Reclaiming Cities as Spaces of Middle Class Parenthood by Johanna Lilius (Palgrave Macmillan, 2019) is a study of urban parenting, changing parental practices and contemporary family lifestyles in inner-city milieus from the viewpoint of urban planning. The theoretical framework is inspired by Henri Lefebvre’s theory of space (1991); the empirical context is the capital of Finland, Helsinki. Johanna Lilius is a post-doctoral research at the Aalto University, Department of Architecture, in Finland.
From the publishers website:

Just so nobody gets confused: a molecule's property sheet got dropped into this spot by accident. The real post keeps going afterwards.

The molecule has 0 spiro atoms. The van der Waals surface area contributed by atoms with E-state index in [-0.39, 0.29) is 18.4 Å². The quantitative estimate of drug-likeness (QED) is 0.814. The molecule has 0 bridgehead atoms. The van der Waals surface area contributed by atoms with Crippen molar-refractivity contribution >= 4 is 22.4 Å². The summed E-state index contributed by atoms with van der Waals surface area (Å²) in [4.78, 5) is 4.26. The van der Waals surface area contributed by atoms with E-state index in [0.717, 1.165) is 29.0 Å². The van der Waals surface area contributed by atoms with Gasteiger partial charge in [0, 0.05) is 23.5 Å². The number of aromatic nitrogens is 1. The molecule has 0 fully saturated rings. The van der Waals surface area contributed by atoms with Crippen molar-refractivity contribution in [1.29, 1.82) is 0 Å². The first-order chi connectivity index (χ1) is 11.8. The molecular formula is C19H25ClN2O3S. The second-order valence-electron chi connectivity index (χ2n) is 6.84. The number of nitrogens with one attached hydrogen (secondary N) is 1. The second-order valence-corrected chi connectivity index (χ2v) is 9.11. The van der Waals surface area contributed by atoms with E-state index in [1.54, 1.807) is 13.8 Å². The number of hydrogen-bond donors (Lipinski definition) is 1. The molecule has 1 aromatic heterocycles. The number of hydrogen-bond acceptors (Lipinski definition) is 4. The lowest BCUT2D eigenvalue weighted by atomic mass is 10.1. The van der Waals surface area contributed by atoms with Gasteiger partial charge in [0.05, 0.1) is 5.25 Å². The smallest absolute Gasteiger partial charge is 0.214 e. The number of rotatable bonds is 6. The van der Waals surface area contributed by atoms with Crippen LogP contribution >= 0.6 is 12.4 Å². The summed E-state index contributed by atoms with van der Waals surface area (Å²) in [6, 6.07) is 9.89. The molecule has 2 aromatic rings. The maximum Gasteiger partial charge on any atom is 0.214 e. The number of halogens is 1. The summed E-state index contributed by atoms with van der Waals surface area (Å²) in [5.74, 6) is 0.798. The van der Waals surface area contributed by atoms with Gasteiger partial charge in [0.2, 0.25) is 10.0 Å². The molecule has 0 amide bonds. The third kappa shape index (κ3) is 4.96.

For nearly a century families have been out-migrating to suburbs and peri-urban areas. In this book, Johanna Lilius conceptualizes the relatively recent phenomenon of families choosing to live in the inner city. Drawing on a range of qualitative data, the book offers a holistic approach to simultaneously understanding changes within parenting practices and changes connected to city development. The book explains not only why families choose to stay in the inner city and how they use the city in their everyday lives, but also how families change the landscape of contemporary cities, and how the family is, and has been, perceived in urban planning and policy-making. The Nordic perspective provided by Lilius makes this book an important contribution in helping understand inner city change outside the Anglo-American context, and will appeal to an international audience.
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